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Sulfidation Corrosion

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Sulfidation Corrosion (also known as sulfidic corrosion) is a result of naturally occurring sulfur compounds found in crude oil. In the absence of hydrogen, corrosion due to sulfur compounds in the crude is thought to occur at temperatures above 500°F (260 °C). Up to that temperature, corrosion rates due to sulfidation are relatively low, even for carbon steels, unless there is naphthenic acid present in the crude. High temperature sulfidation is one of the most well-known corrosion mechanisms in the oil refining industry because it can occur in multiple sections of the refinery.

Sulfidation corrosion results in the thinning of the pressure containment envelope, affecting components such as piping and pipe fittings, heater tubes, and pressure vessels. Most industry incidents have occurred in piping, due to lower nominal wall thicknesses compared to other equipment types. Sulfidation can be localized or general in nature for a given component; although the majority of cases exhibit general thinning. When the damage is general and thinning occurs over a large area, ruptures are possible and can lead to the potential release of large quantities of hydrocarbon streams.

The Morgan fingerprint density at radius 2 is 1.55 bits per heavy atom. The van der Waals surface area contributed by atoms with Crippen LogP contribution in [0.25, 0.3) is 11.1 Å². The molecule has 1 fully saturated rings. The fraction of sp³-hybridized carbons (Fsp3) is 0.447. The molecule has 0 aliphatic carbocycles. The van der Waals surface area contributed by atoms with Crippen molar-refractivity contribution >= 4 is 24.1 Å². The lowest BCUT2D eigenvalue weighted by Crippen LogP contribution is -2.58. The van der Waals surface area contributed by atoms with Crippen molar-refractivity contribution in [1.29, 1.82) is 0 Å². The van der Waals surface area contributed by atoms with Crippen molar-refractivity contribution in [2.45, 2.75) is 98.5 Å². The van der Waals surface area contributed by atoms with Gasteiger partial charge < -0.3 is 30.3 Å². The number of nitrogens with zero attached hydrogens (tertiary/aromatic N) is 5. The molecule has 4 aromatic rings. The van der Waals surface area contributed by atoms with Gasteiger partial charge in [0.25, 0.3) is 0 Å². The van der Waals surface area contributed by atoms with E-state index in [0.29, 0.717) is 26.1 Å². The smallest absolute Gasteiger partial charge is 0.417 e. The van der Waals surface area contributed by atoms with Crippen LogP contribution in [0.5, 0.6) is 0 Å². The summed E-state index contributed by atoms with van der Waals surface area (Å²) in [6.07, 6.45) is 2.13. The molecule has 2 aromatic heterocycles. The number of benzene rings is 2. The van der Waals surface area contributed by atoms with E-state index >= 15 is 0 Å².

Corrosive thinning of piping walls and equipment due to sulfidation depends on many factors, such as materials of construction, sulfur content of the oil, temperature, flow rate, and H2 concentration, making it hard to predict accurately. However, one predictor of higher sulfidation rates is low silicon content in carbon steel components.

Inspection methods for finding low silicon components vary, and programs differ from stripping all insulation, to the use of radiographic methods or long range guided wave UT methods to find all welds and selectively stripping insulation. This allows access to the piping on either side of the weld, as well as the weld itself.

Of course, rather than stripping insulation, there are more practical ways to perform baseline thickness checks. For example, one could use an X-ray imager to find welds and then cut a cookie in the insulation to check the thickness of each piping segment. Once the cookie has been cut, thickness checks can be done and positive material identification (PMI) could be performed. Pulsed eddy current (PEC) is also useful NDE technique for finding thin components without stripping insulation.

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